Gouge Away – Deep Sage

Violent, gorgeous, and unafraid...

Gouge Away write songs that will leave you with a hole in your chest. The South Florida fivesome spent the late 2010s defanging hardcore’s etiquette – touring with Ceremony and Touché Amoré, eternizing Paint It Black’s ‘CVA’, and dousing the term ‘female-fronted band’ in impulsive pools of blood, thrash, and 90s noise progressions. 2016’s ‘Dies’ was a tremor-inducing debut that called out rape culture and mental health stigmas while 2018’s ‘Burnt Sugar’ replaced those DIY values with an uglier shade of blue, messing up anxieties with shards of ‘Goat’, ‘Steady Diet Of Nothing’, and ‘Leaves Turn Inside You’. Their latest, ‘Deep Sage’, is a face-melting continuation of both but it corners the outfit’s melodic initiatives to take their fuck-you-up imperfections to a new decibel.

For Gouge Away, it was a matter of time. Their fixation with reshaping modern hardcore’s sound led to a demo session in a storage unit in Orlando. Then 2020 happened. The band were forced into a hiatus, with setbacks and tour cancellations pushing them to reset in different parts of the country. The distance between was deafening, but it intercalated a new found sense of urgency and the space to miss what Gouge Away stood for: artistic integrity and raw, seesawing chaos. A Militarie Gun show at Portland’s Mano Oculta enticed a completely analog affair at Oakland’s Atomic Garden East with producer Jack Shirley (Deafheaven, Loma Prieta), thumbing through the chemistry of ‘Ghost’ and the social warmth that molded institutions like Seventh Circle and Soybomb HQ. All in an effort to sound like five close friends jamming ideas in a room together.

“I don’t talk about this too much, but I have a friend who took their own life,” Christina Michelle revealed in an interview with Treble. “I was revisiting the song ‘Dallas’ because that is what it’s about, and I just cried a bunch and I talked to the guys about it. I had this realization that I don’t want these songs to just die on our hard drives and our phones. I want to do them justice.”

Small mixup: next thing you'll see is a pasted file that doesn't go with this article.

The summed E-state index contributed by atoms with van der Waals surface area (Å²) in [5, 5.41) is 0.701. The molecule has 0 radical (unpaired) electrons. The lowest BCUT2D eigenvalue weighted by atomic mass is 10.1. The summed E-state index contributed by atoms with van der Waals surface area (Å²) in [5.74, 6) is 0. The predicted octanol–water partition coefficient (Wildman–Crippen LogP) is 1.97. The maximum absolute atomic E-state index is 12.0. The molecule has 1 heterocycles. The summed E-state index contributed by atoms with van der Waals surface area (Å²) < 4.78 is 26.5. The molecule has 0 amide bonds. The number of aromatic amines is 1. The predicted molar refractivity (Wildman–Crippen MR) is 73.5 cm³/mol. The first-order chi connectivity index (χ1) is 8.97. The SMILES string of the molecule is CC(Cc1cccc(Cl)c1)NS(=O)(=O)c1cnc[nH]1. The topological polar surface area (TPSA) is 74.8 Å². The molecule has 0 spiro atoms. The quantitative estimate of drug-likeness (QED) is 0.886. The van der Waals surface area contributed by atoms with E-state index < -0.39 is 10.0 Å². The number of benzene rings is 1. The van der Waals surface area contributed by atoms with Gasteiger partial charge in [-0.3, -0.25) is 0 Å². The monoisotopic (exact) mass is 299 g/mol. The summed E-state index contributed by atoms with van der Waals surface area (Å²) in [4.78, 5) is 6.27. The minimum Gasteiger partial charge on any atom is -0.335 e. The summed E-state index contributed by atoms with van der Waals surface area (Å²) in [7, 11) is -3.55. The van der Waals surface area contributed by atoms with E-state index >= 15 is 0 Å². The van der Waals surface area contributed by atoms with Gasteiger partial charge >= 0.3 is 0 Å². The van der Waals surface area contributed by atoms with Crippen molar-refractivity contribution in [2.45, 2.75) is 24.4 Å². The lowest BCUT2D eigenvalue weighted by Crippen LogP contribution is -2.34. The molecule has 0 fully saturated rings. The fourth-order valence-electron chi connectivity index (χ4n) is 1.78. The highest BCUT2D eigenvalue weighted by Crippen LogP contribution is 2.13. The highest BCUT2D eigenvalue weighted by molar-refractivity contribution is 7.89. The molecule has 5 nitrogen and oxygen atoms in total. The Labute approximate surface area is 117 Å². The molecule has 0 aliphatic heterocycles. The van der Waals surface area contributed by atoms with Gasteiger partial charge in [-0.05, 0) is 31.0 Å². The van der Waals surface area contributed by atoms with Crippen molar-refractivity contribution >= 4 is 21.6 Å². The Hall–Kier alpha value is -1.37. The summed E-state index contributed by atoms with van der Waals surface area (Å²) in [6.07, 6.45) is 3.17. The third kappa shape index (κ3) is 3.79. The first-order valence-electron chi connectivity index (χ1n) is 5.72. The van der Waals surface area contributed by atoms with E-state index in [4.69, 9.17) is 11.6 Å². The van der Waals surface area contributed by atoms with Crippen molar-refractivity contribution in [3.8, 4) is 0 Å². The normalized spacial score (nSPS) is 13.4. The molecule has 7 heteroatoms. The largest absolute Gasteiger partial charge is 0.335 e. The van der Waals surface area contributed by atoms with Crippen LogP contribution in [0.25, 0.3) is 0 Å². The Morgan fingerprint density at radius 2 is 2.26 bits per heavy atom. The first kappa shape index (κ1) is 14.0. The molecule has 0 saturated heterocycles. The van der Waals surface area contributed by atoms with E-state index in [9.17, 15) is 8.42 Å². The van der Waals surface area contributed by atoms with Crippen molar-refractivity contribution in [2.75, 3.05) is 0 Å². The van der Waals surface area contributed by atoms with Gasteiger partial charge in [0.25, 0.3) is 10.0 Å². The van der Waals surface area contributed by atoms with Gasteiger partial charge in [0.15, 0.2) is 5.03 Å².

‘Deep Sage’ is more stylistically varied than ‘Burnt Sugar’ but it never decays. ‘Stuck In A Dream’ funnels Gilla Band and Moss Icon into contemplative intensity, splicing noisome hardcore patter with feral riffing and polymorphous drum fills as Michelle repeats the chorus, over and over, and nods off – whispering sweet nothings to a live portraiture of ‘She Loves Me, She Loves Me Not’. It’s a different cadence than ‘Fed Up’, but Gouge Away’s new off-the-floor, quiet-loud dynamics sting like an incessant paper cut. ‘Maybe Blue’ and ‘Overwatering’ desensitize plant care with heavier basslines and the spatial ambience of ‘Strange Peace’ and ‘Walls Have Ears’. ‘Idealized’ and ‘A Welcome Change’ distort the Pixies’ ‘Trompe le Monde’ with Run For Cover 7-inch EPs. ‘Spaced Out’ rewinds the curled screams and melodies of Fucked Up’s ‘David Comes To Life’ while ‘The Sharpening’ finds Michelle digging up ‘Wars And Rumors Of War’ and The Chariot’s weakness for transmuting chaos into arts and crafts: “What’s better than a brand-new pencil?” she distills before screaming into the void. “One that comes flat, which you could sharpen to a point / And if you stabbed me in the chest over again / You’d expect me to clean up the mess.” 

Appropriately, ‘Deep Sage’ is an exercise in sonic pleasures. It is violent, gorgeous, and unafraid, and like ‘Burnt Sugar’, it elicits irrepressible wounds that peel over time (‘Newtau’, ‘No Release’). ‘Dallas’ is a closer about a friend who was lost too soon and in that lonesome moment of noise, Michelle and Gouge Away decompress – detailing bathroom highs and empty-minded interludes with detuned frequencies that harmonize on the way out. It’s an isolated frame of heartache that accepts “dying is the cruelest thing I could ever do to somebody who would miss me”, and for a six-minute burner, it never dims. If Title Fight’s ‘Hyperview’ and Glassjaw’s ‘Material Control’ were departures that elbowed hardcore’s claustrophobic principles, then ‘Deep Sage’ is Gouge Away finding their place in a scene that still hums like home. It’s far from perfect and too disruptive for pop ambitions, but it puts them where they belong – in a pocket somewhere next to your heart.


Words: Joshua Khan

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